About the year 357, St Basil returned to Caesarea, where for a while he devoted himself to rhetoric. But soon, refusing offers from Caesarea's citizens who wanted to entrust him with the education of their offspring, St Basil entered upon the path of ascetic life.
After the death of her husband, Basil's mother, her eldest daughter Macrina, and several female servants withdrew to the family estate at Iris and there began to lead an ascetic life. Basil was baptized by Dianios, the Bishop of Caesarea, and was tonsured a Reader (On the Holy Spirit, 29). He first read the Holy Scriptures to the people, then explained them.
Later on, "wishing to acquire a guide to the knowledge of truth", the saint undertook a journey into Egypt, Syria and Palestine, to meet the great Christian ascetics dwelling there. On returning to Cappadocia, he decided to do as they did. He distributed his wealth to the needy, then settled on the opposite side of the river not far from his mother Emilia and sister Macrina, gathering around him monks living a cenobitic life.
By his letters, Basil drew his good friend Gregory the Theologian to the monastery. Sts Basil and Gregory labored in strict abstinence in their dwelling place, which had no roof or fireplace, and the food was very humble. They themselves cleared away the stones, planted and watered the trees, and carried heavy loads. Their hands were constantly calloused from the hard work. For clothing Basil had only a tunic and monastic mantle. He wore a hairshirt, but only at night, so that it would not be obvious.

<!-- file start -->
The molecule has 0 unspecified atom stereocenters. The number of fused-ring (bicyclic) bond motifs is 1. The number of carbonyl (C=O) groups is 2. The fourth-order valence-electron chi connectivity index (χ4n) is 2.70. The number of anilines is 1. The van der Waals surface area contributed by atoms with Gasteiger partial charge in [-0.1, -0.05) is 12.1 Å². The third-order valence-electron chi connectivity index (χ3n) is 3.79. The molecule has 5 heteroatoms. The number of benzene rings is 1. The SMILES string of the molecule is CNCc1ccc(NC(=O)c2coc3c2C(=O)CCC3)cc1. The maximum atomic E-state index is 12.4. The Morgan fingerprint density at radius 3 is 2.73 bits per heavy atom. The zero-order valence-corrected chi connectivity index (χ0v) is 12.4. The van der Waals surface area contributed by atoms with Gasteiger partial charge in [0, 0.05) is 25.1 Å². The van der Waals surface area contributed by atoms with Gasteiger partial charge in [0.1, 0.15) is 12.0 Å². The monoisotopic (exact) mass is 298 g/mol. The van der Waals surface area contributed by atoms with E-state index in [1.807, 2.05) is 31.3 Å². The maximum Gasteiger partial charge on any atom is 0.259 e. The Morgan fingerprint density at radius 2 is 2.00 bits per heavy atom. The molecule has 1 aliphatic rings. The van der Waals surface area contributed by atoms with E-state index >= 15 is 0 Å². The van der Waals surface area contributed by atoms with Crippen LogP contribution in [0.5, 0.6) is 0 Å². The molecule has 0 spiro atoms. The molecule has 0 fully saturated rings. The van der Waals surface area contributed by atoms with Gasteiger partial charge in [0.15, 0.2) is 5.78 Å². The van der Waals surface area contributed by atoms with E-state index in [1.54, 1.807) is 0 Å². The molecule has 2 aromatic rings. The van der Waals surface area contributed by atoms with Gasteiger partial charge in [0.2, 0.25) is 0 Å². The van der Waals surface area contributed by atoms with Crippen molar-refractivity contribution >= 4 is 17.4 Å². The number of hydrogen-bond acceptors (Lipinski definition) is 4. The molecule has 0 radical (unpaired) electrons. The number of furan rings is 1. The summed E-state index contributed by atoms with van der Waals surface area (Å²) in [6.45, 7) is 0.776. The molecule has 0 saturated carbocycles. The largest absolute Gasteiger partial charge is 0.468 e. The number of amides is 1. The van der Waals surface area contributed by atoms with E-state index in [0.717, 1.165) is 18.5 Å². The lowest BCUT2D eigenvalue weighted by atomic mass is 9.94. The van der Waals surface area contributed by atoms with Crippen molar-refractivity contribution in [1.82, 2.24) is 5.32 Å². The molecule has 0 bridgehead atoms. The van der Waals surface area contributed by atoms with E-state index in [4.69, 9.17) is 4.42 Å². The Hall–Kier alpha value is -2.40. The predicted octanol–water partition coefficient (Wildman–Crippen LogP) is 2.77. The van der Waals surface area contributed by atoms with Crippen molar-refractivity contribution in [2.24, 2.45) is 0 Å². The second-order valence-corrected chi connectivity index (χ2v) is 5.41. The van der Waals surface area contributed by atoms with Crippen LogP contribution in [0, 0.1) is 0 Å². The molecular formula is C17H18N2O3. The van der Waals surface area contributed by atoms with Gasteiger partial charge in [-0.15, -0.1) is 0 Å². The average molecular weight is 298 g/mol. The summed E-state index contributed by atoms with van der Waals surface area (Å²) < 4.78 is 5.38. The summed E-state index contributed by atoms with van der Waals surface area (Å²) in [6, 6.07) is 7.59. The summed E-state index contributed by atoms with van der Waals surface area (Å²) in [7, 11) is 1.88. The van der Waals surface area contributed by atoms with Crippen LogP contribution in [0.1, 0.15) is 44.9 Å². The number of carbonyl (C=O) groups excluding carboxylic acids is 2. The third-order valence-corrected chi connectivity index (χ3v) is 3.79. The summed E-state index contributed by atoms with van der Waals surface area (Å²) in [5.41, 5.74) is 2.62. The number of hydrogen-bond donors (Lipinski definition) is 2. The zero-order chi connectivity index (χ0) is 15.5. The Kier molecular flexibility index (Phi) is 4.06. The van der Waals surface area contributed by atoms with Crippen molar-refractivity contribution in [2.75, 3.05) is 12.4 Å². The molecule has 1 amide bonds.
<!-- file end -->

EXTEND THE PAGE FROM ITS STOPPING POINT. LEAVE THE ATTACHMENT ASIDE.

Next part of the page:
In their solitude, Sts Basil and Gregory occupied themselves in an intense study of Holy Scripture. They were guided by the writings of the Fathers and commentators of the past, especially the good writings of Origen. From all these works they compiled an anthology called Philokalia. Also at this time, at the request of the monks, St Basil wrote down a collection of rules for virtuous life. By his preaching and by his example St Basil assisted in the spiritual perfection of Christians in Cappadocia and Pontus; and many indeed turned to him. Monasteries were organized for men and for women, in which places Basil sought to combine the cenobitic (koine bios, or common) lifestyle with that of the solitary hermit.